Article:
Fuck the ping pong tables

Building a modern, creative company

What has been your path to what you’re doing now?
Stumbled into an intro to advertising class my sophomore year of college.
Thought I wanted to be a copywriter. Did internships. Put together a portfolio.
Moved to NYC after college.
Three weeks later, September 11th. Industry crashed.
Waitressed for two years.
Junior copywriter: FCB.
(I sucked at copywriting.)

Found planners. Loved planners. Wanted to be a planner.
Junior planner: FCB
Planner: Fallon London.
(I sucked at living in London. Tremendously.)
Senior Planner/Planning Director: BBH New York.
Universe smack. Buy a truck and drive across America.
Gas = $$. Freelance here and there.
Epiphany: I love planning. Advertising machines make me hurt.
Hello Wolf & Wilhelmine, my misfit-loving, freelance-loving, freedom-loving, kickass-strategy-loving brand shop.

How did get your break in the advertising industry?
Nancee Martin, the high priestess of my entry. She was the recruiter from FCB New York, met me at the finals of the National Advertising Competition after my senior year of college and after a two year, post-9/11 hiring freeze, called me up and offered me my first job. My entry into planning was shepherded by Pele Cortizo-Burgess, my mentor and high priest of planning insanity (the good kind).

How did you come to setup Wolf & Wilhelmine?
The only way we’re going to survive and thrive as an industry is through creativity. We need creativity to create the things that will break through the ba-jillion messages out there. We need creativity to make the data sing. Yet the norms of our industry completely contradict creativity.

Academia has done TONS of research about creativity. Creativity needs space, time off, boredom so the mind can wander. Creativity loves nature, sunlight and new and diverse inputs. And sleep! Creativity loves sleep!

And what do we do? We lock people into the same walls 80 hours a week. We cram ourselves into focus group back rooms and airports with people that are a lot like us. We hyper-stimulate ourselves, book ourselves solid and never put down the screens. We badge how much we don’t sleep. We breathe processed airplane air and only look at mountains from 30,000 feet. And we think we’re going to be creative.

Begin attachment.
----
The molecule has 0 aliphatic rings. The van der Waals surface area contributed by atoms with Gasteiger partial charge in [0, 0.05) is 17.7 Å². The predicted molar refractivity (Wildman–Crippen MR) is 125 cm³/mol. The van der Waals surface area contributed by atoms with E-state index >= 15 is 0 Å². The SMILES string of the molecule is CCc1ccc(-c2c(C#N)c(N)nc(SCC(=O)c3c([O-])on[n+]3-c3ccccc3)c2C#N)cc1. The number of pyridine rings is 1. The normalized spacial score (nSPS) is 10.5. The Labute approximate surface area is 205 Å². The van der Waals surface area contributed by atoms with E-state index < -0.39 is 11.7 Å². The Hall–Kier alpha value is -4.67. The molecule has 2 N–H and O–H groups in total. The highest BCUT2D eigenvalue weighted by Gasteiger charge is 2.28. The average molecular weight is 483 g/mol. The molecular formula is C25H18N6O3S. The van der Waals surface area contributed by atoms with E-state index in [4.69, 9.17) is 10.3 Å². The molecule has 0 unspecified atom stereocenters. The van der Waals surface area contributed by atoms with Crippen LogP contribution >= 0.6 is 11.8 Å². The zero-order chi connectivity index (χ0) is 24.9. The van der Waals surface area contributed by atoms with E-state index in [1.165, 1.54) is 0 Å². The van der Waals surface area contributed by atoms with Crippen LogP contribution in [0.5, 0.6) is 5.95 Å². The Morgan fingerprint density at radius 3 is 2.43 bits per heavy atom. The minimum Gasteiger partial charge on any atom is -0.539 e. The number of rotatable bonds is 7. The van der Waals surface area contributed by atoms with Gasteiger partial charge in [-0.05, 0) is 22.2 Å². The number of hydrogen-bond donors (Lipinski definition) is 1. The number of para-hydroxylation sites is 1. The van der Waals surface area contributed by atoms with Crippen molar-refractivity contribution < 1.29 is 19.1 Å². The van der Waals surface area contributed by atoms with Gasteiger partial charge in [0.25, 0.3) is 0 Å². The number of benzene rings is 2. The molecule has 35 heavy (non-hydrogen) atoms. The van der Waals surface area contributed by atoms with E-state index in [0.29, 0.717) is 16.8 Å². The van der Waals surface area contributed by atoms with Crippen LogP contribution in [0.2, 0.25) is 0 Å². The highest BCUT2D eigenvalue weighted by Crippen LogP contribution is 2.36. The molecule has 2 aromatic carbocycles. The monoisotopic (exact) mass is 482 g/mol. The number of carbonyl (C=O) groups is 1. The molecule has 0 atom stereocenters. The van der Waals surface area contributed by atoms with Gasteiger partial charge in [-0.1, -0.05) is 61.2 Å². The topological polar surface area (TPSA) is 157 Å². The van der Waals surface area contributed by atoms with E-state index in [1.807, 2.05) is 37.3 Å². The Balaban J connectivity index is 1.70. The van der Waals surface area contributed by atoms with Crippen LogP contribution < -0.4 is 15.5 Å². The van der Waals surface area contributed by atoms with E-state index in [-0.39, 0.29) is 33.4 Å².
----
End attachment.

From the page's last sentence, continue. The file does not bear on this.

It’s stupid. No, it’s arrogant and borderline insane. And self-destructive.

So instead getting radical about creativity (and our survival), we plonk along in agency models were built to service a 20th century economy. And to prove we’re creative, we install ping pong tables. Fuck the ping pong tables.

So W&W is an experiment:

Can we build a company that truly honors creativity and the conditions that it needs to thrive? Can we do the work we love without killing ourselves?

We believe the work and life are inextricably linked. So we take care of our lives to take care of our creativity to ensure that the work is really good. Because nothing is more soul-sucking than doing shitty work. And so far, the hypothesis is holding.

It’s hard. Every norm in both the industry and culture tells us that we should work like fanatics, be always-on and that by not doing that, we’re lazy or not serious about what we do. We were told that we should have traditional structures with a traditional workforce and bend and do business the traditional way, even when it would hurt our lives… because that’s reality and that’s what it takes. People said clients wouldn’t agree to the way we design our processes. People said we should build the company with the main goal to scale and sell and grow as quickly as possible. And when we didn’t do any of that, especially in the beginning, people would say that we didn’t have real jobs or we weren’t a real company.

But we’re doing the best work of my career. Hands down. And I say that with stuff like this in my pre-W&W history. And we’re pretty happy and healthy. Perfect? No. But trying and experimenting and iterating and doing it our way? Yes. And it feels really good.

And where does the name come from?
Wilhelmine was my grandmother, my Oma. She was a badass. She kept my dad and herself alive in a war-torn WWII Europe, got the family to America, set up life here late in life and just generally killed it.

Her name is also the name of a modeling agency and since I hire beautiful people I didn’t want there to be any confusion. So we added wolf, my family’s spirit animal.

Across all the clients/agencies you’ve worked with, which work means the most to you?

I have to find meaning in every project or else I can’t stand to do the work. But a few highlights have been:

  • Seeing our Google Chrome “It Gets Better Spot” run during Glee.
  • Showing the Axe team we don’t have to do business as usual with “Cleans Your Balls.”
  • Working with Independent Lens to help them find their brand story and voice — such good people.
  • Giving Harry’s the brand story they deserved.
  • Bringing to life an honest, human portrait of the athlete of the future for Nike.

And I’m doing some pro bono work right now that goes straight to my heart, but since it’s early I don’t want to jinx it by talking about it just yet. But stay tuned.

What’s your method for tackling a new brief?

  • Define the problem.
  • Immerse.
  • Sleep, ride motorcycle, hike/run/box/spin, drink wine with friends.
  • Post-its.

What attributes makes a great strategist?
The usual stuff: curiosity, a love of creativity, right brain/left brain… all that.
I would add deep empathy and absolute fearlessness.

This interview originally appeared on the FutureRising site in June 2015. You can see the original interview here.

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